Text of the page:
Cumberland Times-News

Community News Network

April 16, 2013

Forensic investigators discover clues to the Boston bombing

WASHINGTON — The forensic investigation of the Boston Marathon bombing is developing a preliminary picture of how it was done, though not yet who may have done it.

Almost immediately, the two billowing clouds of white smoke visible in videos were a tipoff to bomb specialists about the type of explosives used. Within 24 hours, enough bomb fragments were retrieved by investigators to suggest the use of improvised explosive devices — at least one a metal pressure cooker packed with explosives — that were left on the ground near the race finish line.

Investigators are casting a wide net, examining the possibility of a foreign or domestic inspired attack, said Timothy Murphy, an FBI agent for 23 years who served as deputy director of the bureau for a year and a half ending in 2011, when he left to work in the private sector.

"They'll look at the timing — the events that occurred in the past, who is most likely to commit something like this," Murphy said. "They'll come up with theories. They'll look at international terrorism, including state sponsored. Who else would potentially be involved here?"

The white smoke indicated that the bomber used so-called smokeless or black-powder explosives rather than a military- style high-explosive such as C-4, which produces a distinctive black smoke, according to Fred Burton, former deputy chief of counterterrorism for the State Department's Diplomatic Security Service who investigated the first World Trade Center bombing.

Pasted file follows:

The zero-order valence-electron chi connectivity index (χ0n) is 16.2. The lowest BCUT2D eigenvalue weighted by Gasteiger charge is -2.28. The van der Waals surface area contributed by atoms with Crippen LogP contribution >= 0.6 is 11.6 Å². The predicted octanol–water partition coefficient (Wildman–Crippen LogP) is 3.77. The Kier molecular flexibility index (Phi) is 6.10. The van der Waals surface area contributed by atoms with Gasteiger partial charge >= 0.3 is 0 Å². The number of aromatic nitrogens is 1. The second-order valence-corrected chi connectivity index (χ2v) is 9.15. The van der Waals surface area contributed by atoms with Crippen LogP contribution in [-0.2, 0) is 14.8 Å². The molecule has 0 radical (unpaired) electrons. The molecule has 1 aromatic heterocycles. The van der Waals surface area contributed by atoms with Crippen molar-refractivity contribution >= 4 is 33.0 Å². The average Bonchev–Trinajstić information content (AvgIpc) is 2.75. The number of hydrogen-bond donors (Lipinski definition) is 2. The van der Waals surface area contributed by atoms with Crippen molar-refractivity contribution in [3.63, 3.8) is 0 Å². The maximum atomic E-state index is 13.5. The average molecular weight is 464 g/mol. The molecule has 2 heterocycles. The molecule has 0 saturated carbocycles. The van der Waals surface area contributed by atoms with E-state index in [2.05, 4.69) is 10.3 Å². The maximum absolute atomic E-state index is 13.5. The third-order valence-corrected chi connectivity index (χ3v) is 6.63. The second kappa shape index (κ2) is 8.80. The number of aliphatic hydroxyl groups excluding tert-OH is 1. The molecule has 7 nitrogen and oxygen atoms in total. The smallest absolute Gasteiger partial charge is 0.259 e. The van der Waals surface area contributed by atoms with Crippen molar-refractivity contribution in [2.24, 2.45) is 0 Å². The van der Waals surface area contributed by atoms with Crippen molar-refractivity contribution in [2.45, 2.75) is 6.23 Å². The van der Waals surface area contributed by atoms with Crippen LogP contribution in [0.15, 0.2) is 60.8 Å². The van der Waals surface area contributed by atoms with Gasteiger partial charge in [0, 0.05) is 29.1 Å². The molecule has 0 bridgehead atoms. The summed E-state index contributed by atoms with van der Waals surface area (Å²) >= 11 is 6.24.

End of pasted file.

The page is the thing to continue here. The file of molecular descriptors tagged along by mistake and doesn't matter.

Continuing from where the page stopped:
"The real way to know what explosive was used is to analyze the post-blast debris for traces of explosive," Michael Sigman, assistant director for physical evidence at the National Center for Forensic Science at the University of Central Florida in Orlando, said in a phone interview. "There will be traces there."

Investigators can identify the chemical composition of the explosives quickly, even before residue samples are sent to the FBI's laboratory in Quantico, Va., he said. The analysis may provide some indications about its source, though that may be limited, particularly if it's a commercial material, he said.

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